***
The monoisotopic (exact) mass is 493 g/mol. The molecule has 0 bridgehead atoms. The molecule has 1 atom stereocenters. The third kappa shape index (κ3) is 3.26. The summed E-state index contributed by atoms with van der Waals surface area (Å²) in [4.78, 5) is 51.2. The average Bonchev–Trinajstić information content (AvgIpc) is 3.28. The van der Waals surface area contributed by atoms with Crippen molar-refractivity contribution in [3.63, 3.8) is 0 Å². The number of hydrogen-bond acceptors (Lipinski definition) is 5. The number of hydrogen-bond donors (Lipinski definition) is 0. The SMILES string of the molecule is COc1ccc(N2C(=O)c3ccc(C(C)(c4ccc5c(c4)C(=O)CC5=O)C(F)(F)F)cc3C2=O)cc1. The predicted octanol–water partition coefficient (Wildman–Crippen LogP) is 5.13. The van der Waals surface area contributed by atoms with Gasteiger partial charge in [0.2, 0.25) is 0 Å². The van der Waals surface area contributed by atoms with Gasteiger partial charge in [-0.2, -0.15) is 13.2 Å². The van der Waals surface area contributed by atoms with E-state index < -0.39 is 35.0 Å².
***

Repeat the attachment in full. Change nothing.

The monoisotopic (exact) mass is 493 g/mol. The molecule has 0 bridgehead atoms. The molecule has 1 atom stereocenters. The third kappa shape index (κ3) is 3.26. The summed E-state index contributed by atoms with van der Waals surface area (Å²) in [4.78, 5) is 51.2. The average Bonchev–Trinajstić information content (AvgIpc) is 3.28. The van der Waals surface area contributed by atoms with Crippen molar-refractivity contribution in [3.63, 3.8) is 0 Å². The number of hydrogen-bond acceptors (Lipinski definition) is 5. The number of hydrogen-bond donors (Lipinski definition) is 0. The SMILES string of the molecule is COc1ccc(N2C(=O)c3ccc(C(C)(c4ccc5c(c4)C(=O)CC5=O)C(F)(F)F)cc3C2=O)cc1. The predicted octanol–water partition coefficient (Wildman–Crippen LogP) is 5.13. The van der Waals surface area contributed by atoms with Gasteiger partial charge in [0.2, 0.25) is 0 Å². The van der Waals surface area contributed by atoms with Gasteiger partial charge in [-0.2, -0.15) is 13.2 Å². The van der Waals surface area contributed by atoms with E-state index < -0.39 is 35.0 Å².